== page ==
How often do SKYWARN storm spotters need training?

Regarding upcoming SKYWARN training sessions about which I wrote Jan. 15, an experienced spotter asked me a great question, specifically referring to the free, online training that the National Weather Service (NWS) recommends people complete before they attend live training sessions.

This spotter asked, “If we took the course last year to get certified, do we need to take it again prior to this year’s training?”

As I replied to him, the answer depends largely on your definition of “need.” But first, let’s clear up a possible misconception.

The northern Indiana NWS office (IWX) trains SKYWARN severe weather spotters, but it does not certify them. As the office explains on one of its Web pages:

Some NWS offices issue ID’s and/or certificates. However, maintaining such a large database in addition to tracking all the ID’s, can be a difficult task. As a result, this office does not issue ID’s or certificates. The host of each training session, typically the county or city Emergency Manager, can issue and track these, at their discretion.

Light green area: County Warning Area (CWA) of the northern Indiana National Weather Service office.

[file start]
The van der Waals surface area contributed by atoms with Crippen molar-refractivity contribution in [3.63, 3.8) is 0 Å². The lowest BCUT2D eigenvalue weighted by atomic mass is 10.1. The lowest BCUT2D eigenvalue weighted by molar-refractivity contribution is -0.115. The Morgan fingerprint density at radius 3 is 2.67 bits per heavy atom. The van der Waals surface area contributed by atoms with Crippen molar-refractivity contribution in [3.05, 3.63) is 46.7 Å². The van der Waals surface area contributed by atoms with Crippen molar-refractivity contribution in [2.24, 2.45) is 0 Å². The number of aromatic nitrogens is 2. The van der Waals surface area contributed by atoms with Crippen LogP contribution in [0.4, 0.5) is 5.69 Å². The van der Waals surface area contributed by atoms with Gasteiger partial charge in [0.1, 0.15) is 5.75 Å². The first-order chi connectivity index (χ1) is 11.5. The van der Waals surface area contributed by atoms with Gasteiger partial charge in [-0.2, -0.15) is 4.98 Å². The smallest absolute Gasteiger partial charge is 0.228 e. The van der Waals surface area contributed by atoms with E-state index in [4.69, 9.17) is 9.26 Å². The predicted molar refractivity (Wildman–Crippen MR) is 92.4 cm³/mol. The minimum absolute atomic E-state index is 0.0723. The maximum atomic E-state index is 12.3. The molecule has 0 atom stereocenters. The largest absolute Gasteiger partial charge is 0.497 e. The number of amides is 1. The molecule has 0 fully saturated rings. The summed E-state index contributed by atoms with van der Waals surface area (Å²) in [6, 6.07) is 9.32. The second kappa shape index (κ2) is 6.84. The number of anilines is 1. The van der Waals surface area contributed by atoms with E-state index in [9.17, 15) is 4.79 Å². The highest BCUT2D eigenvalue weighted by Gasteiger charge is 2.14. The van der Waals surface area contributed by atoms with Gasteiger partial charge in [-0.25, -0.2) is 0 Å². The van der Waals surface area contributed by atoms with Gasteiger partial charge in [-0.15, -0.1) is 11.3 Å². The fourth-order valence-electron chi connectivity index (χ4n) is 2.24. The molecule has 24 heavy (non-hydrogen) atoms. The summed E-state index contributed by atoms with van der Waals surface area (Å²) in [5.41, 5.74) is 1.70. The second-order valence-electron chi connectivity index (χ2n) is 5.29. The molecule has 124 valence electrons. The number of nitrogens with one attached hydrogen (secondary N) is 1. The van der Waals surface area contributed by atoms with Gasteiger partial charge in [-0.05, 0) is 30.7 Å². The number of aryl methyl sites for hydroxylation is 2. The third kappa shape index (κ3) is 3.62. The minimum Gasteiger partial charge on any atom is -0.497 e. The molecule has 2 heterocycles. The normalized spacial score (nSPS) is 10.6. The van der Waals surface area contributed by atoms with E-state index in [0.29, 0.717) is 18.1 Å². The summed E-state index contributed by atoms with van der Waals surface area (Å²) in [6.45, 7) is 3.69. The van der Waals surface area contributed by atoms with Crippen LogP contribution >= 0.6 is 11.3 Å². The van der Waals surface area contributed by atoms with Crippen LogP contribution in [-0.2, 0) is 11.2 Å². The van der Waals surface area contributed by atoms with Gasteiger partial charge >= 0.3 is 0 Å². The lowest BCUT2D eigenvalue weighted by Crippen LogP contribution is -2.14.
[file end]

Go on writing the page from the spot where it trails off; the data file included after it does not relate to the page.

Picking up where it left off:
So, if you live in the 37-county warning area (CWA) covered by IWX and think you need recurrent training to maintain an NWS certification, you’re incorrect, only because there’s no such thing as NWS spotter certification in the IWX CWA. But please read on.

The northern Indiana NWS office does maintain a list of trained (not certified) spotters and, “in an effort to maintain an accurate database, spotters who have not received training within 3 years of the their last session will be removed.” So, if you took training (online and/or live) last year, you don’t need to take any training this year to stay on the NWS list of trained spotters. But please read on.

As I wrote above, whether you need training (online or live) this year depends on your own definition of “need.” Unless you are confident that you remember everything you learned last year and that there will be no new information in this year’s training that will be valuable to you, you might need to take both the online and live training again to remain a safe and effective severe weather spotter.

Personally, I plan to go through the online modules again before I attend a live training session this year. And I plan to attend one or more live training sessions as well, plus one or more advanced events (in Indianapolis, Wheaton, Ill., and/or Columbus, Ohio).